An effectively planned and managed supply chain strategy can impact the global organic coffee industry. According to FIBL and Naturland (2002), the global retail value of organic coffee was approximately USD223 million (cited by Claro & Claro).  Besides, there was a 20% steady and annual growth in this industry. Organic food was very popular in Europe and particularly in Netherlands. In fact, in Europe, organic coffee accounted for 0.5 per cent of total coffee sales. Organic coffee was readily available in supermarkets and other outlets in Netherlands. Claro & Claro identified five issues, which needed collaborative efforts and co-ordination. Consumers were willing to pay premium for quality organic food. Traders and roasting companies did not have access to the market. Only those who sign long-term contracts with the producers have access. These traders and roasting companies who did not have access to the markets could not get certification unless they complied with the requirements of organic production. This certification would take up to 18 months. Companies producing organic coffee had to invest in fixed assets, which have no function apart from production of such organic coffee. This investment was also essential to produce the right quality. The roasting companies needed a separate line to roast and pack the organic coffee as it could not be mixed with normal coffee. Companies supplying and buying organic coffee were looking for direct and stable relationships (Gresser & Tickell, 2002 cited by Claro & Claro). Producers faced hazards of the climate; processing plants had to select and sort the coffee beans thoroughly while the roasting companies had to store, roast, grind and pack in a way that the attributes of organic coffee are retained. Hence, the trade is marked by uncertainties and risks. If all the units collaborate, they could find a mutually beneficial solution.

Based on previous research, Doney & Cannon (1997) point out that trust, long-term orientation and joint actions are developed through the sharing of information, the frequency with which companies interact, the investment in assets to better integrate activities and through time in which the counterpart has proven to be reliable in fulfilling transactions (cited by Claro & Claro). Calro & Claro proposed a model for the Brazilian producers, which would enhance their operations in the international markets. This model encourages trust, long-term investments, and planning. Customers are willing to pay premium, which can be done only when any industry has long-term orientation. This premium price thus collected can be reinvested for expansion and better coordination of the company. Their model ensures better coordination between the overseas producers and roasting companies. The entire supply chain can benefit from this.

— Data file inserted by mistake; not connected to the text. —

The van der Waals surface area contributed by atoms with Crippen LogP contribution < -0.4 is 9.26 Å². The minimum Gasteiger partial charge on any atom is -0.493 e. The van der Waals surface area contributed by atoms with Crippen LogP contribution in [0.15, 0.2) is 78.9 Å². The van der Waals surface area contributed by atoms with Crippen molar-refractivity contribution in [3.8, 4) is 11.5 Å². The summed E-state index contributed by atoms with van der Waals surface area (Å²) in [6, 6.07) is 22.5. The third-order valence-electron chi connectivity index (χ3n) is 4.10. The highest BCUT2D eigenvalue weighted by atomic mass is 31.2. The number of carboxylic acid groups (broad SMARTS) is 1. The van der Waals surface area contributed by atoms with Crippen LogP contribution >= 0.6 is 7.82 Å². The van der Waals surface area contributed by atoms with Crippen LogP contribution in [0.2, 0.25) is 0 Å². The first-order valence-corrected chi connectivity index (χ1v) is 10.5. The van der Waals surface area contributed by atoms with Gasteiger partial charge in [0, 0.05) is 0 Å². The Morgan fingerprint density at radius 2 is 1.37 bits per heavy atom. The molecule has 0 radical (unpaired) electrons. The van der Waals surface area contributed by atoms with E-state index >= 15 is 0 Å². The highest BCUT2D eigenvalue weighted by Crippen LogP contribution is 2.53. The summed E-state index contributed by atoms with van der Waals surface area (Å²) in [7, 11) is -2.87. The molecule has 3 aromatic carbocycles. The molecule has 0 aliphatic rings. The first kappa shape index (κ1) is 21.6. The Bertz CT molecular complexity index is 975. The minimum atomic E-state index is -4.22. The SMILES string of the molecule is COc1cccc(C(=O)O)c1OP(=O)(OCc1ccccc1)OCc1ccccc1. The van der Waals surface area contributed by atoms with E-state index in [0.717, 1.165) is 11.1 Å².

This model suggested by Claro & Claro has a certification body, which ensures organic and fair trade practices. Cross border relationship remains healthy as there is a certification body. Personal contact between the integrator and buyers allow for proper exchange of information. Integrator helps in long-term orientation.  Coffee is processed by the Processing service provider (PSP). They take care of the quality control before the coffee is shipped out. Joint planning eliminates any chances of miscommunication, assists in future production planning. This model functions on mutual trust, long-term orientation. It promotes joint problem solving attitude. The entire supply chain can be very efficiently managed.

Companies are moving closer to their customers and customer relationship management has become imperative. Technology has helped to add value to the service that General Motors (GM) was giving to its customers. GM is now able to constantly monitor, product and supply chain data apart from adjusting engineering, production, sales and distribution activities (Koudal & Wellener, 2003). GM has implemented an integrated network through which they have been able to connect the company with suppliers, customers, alliances, dealers and partners.

Sharing information requires trust on the part of all the participants in the supply chain (Lippert & Forman, 2006). Only through information sharing and tight control can one regain control over the supply chain. Barilla, Italian pasta is a case example. Pasta is a product that has both low demand and supply uncertainties. Overreaction by the retailers leads to high level of demand fluctuations causing significant waste and losses. Barilla managed to avoid such losses by initiating information sharing and coordinated replenishment programs and the supply chain efficiency was greatly improved. Inventory dropped by almost 50% and the stockout rates were down to almost zero.